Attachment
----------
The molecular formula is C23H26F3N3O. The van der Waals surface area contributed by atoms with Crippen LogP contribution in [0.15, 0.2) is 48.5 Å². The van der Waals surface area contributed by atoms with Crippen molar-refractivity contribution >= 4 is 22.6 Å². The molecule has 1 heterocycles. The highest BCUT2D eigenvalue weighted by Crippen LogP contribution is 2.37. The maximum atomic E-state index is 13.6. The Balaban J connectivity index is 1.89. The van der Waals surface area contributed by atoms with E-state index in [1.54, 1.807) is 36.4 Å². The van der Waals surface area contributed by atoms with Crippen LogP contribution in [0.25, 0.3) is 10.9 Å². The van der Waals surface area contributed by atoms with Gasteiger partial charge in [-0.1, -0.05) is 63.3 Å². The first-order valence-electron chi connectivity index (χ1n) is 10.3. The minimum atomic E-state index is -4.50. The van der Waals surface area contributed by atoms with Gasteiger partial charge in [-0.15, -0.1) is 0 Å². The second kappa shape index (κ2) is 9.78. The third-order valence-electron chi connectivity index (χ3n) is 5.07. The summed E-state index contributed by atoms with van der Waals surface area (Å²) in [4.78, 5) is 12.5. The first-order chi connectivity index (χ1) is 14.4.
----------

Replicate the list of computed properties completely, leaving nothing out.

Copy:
The molecular formula is C23H26F3N3O. The van der Waals surface area contributed by atoms with Crippen LogP contribution in [0.15, 0.2) is 48.5 Å². The van der Waals surface area contributed by atoms with Crippen molar-refractivity contribution >= 4 is 22.6 Å². The molecule has 1 heterocycles. The highest BCUT2D eigenvalue weighted by Crippen LogP contribution is 2.37. The maximum atomic E-state index is 13.6. The Balaban J connectivity index is 1.89. The van der Waals surface area contributed by atoms with E-state index in [1.54, 1.807) is 36.4 Å². The van der Waals surface area contributed by atoms with Crippen LogP contribution in [0.25, 0.3) is 10.9 Å². The van der Waals surface area contributed by atoms with Gasteiger partial charge in [-0.1, -0.05) is 63.3 Å². The first-order valence-electron chi connectivity index (χ1n) is 10.3. The minimum atomic E-state index is -4.50. The van der Waals surface area contributed by atoms with Gasteiger partial charge in [-0.15, -0.1) is 0 Å². The second kappa shape index (κ2) is 9.78. The third-order valence-electron chi connectivity index (χ3n) is 5.07. The summed E-state index contributed by atoms with van der Waals surface area (Å²) in [4.78, 5) is 12.5. The first-order chi connectivity index (χ1) is 14.4.